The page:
I must admit that I do not know R.C., Jr. very well. We’ve only met a couple of times at events where we both happened to be preaching and we haven’t had much time to sit and talk. As a Baptist, I know there are several areas where our theological convictions would diverge. R.C. alludes to some of these in his article. However, this is an example of one of those areas where FIC leaders, regardless of their particular theological differences, face the same problems, and fight the same battles.

As FIC pastors we often find ourselves playing the role of double reformers. We are part of a grassroots movement reforming the neo-traditional church (i.e., the age-segregated church) on the one hand, and various reactionary groups that call themselves Family Integrated on the other. In the aforementioned article, R.C., Jr. is playing the latter role. For that I applaud and thank him. However, the unfortunate reality in FIC life is this: There are people out there who will dig up something R.C. Jr. said or did in the past and groan, “How can you use a quote from such a man?” (I’m not exaggerating; this really happens) For example, I know that R.C. Jr., has often used quotes from a theologian who justified slavery (a major ‘sticking point’ for critics of the so-called ‘patriarchy’ movement).

Let me be clear. I have said before, and I will say again that racism is sin. Chattel slavery in the United States and elsewhere was, and is sin. However, racism and slavery are not the only sins. In fact, they are not the worst sins. There are theologians who supported the anti-Semitism that led to the holocaust (a charge often levied against Luther). And there are myriad other issues where men who wrote masterful theological treatises were flat-out wrong. Does that mean we dismiss everything else they wrote, and castigate anyone who refuses to do the same? I hope not.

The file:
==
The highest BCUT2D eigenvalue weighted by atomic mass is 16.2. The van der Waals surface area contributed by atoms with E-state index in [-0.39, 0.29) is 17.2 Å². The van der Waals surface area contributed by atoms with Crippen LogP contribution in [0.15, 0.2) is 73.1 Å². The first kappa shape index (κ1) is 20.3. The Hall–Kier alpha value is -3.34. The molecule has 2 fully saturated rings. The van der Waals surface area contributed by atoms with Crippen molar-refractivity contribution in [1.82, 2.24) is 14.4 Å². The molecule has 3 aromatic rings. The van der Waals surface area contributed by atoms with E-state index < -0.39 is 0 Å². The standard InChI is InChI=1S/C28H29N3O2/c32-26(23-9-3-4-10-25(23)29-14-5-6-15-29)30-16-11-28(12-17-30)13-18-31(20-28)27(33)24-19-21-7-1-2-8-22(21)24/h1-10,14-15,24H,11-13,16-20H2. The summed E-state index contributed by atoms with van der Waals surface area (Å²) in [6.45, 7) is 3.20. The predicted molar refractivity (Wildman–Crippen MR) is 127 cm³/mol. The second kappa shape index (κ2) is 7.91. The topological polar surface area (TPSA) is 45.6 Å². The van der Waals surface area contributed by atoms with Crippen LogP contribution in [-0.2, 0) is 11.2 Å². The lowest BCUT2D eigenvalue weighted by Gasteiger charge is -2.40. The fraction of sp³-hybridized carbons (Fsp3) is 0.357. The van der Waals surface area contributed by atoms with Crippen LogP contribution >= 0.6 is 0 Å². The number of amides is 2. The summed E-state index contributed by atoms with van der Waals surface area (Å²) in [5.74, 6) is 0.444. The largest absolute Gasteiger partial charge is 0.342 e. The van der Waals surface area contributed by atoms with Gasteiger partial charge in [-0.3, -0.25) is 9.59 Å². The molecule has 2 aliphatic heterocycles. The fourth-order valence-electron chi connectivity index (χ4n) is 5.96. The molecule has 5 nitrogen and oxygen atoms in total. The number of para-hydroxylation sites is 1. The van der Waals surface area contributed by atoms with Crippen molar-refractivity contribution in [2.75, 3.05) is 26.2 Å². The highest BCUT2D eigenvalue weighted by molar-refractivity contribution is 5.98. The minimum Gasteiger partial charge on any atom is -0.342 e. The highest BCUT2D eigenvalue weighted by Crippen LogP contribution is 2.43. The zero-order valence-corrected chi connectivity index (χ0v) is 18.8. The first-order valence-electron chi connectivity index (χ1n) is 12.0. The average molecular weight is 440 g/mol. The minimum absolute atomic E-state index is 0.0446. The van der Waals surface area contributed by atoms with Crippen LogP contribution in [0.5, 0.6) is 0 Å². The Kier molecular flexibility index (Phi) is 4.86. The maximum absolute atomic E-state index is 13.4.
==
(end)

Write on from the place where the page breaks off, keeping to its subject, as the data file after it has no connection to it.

By the way, that theologian whom R.C. Jr. has quoted in my presence not only justified slavery; he was a slave owner. His name was Jonathan Edwards... in Massachusetts of all places! (see here). I also have friends who have quoted George Washington and Thomas Jefferson, both of whom were slaveholders. And I can’t begin to count the number of my friends who have quoted the man who said:

"I am not now, nor ever have been in favor of bringing about in any way the social or political equality of the white and black races. I am not now nor ever have been in favor of making voters or jurors of Negroes, nor of qualifying them to hold office, nor of intermarriages with white people. There is a physical difference between the white and the black races which will forever forbid the two races living together on social or political equality. There must be a position of superior and inferior, and I am in favor of assigning the superior position to the white man."

You’re probably asking yourself, “Who’s the white supremacist who said that?” Some will recognize this quote immediately, but since it is often tucked away and hidden in an effort to maintain certain ideals, most people are not aware that this is a quote from none other than Abraham Lincoln. (Source: Fourth Lincoln/Douglas Debate, Charleston, Illinois, 1858 in, Abraham Lincoln: Speeches and Writings, 1832-1858, p. 636) The reason people hide such Lincoln quotes is quite ironic. The unwritten rule says racism/white supremacy is the unpardonable sin. Therefore, since we want to view Lincoln as a hero, but are not allowed to think or speak well of racists/white supremacists, many simply choose to hide or ignore the fact that Lincoln, like most men of his day, was a white supremacist (as the aforementioned quote demonstrates quite clearly). I believe we must condemn the sin of racism wherever we find it. This is part of our biblical responsibility to, “Take no part in the unfruitful works of darkness, but instead expose them.” (Ephesians 5:11 ESV)

However, I don’t believe we should go hunting for sin, or that we should necessarily distance ourselves from the work of every theologian (or politician for that matter) who has ever been guilty of a particular sin. To do so is to commit the “genetic falacy” (i.e., Lincoln was a white supremacist, therefore anything the Republicans say must be rejected out-of-hand) The tricky question is, when is it my job to expose the sins and/or misdeeds of others? Do I have to make a comment about Edwards’s position on slavery every time I quote him on the issue of revival? Is it my job to castigate Washington and Jefferson every time I quote the Declaration of Independence, or Farewell Address? Should I just leave America altogether since our Republic is built on the foundation of such ‘racist scoundrels’? Do I have an obligation to check out every theologian’s position on slavery, intermarriage, and white supremacy before I choose to use a quote of theirs to elucidate a particular (unrelated) point? I sure hope not. I’d have to burn an awful lot of books.